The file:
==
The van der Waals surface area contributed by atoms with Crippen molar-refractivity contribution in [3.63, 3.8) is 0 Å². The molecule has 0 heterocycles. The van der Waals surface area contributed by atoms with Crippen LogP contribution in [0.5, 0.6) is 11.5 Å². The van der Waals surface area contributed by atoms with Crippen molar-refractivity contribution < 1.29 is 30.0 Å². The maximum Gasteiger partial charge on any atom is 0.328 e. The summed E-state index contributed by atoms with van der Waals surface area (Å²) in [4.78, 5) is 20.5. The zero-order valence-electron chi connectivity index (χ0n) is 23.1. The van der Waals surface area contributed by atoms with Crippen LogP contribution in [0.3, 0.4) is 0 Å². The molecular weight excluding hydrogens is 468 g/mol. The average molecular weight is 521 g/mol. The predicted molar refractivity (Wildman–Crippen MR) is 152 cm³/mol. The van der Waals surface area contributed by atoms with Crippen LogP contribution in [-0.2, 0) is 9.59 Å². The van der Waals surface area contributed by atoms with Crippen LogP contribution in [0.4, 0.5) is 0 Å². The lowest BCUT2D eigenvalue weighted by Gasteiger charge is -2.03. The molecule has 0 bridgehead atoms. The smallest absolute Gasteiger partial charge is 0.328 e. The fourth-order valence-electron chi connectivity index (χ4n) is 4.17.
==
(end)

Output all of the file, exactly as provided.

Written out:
The van der Waals surface area contributed by atoms with Crippen molar-refractivity contribution in [3.63, 3.8) is 0 Å². The molecule has 0 heterocycles. The van der Waals surface area contributed by atoms with Crippen LogP contribution in [0.5, 0.6) is 11.5 Å². The van der Waals surface area contributed by atoms with Crippen molar-refractivity contribution < 1.29 is 30.0 Å². The maximum Gasteiger partial charge on any atom is 0.328 e. The summed E-state index contributed by atoms with van der Waals surface area (Å²) in [4.78, 5) is 20.5. The zero-order valence-electron chi connectivity index (χ0n) is 23.1. The van der Waals surface area contributed by atoms with Crippen LogP contribution in [0.3, 0.4) is 0 Å². The molecular weight excluding hydrogens is 468 g/mol. The average molecular weight is 521 g/mol. The predicted molar refractivity (Wildman–Crippen MR) is 152 cm³/mol. The van der Waals surface area contributed by atoms with Crippen LogP contribution in [-0.2, 0) is 9.59 Å². The van der Waals surface area contributed by atoms with Crippen LogP contribution in [0.4, 0.5) is 0 Å². The lowest BCUT2D eigenvalue weighted by Gasteiger charge is -2.03. The molecule has 0 bridgehead atoms. The smallest absolute Gasteiger partial charge is 0.328 e. The fourth-order valence-electron chi connectivity index (χ4n) is 4.17.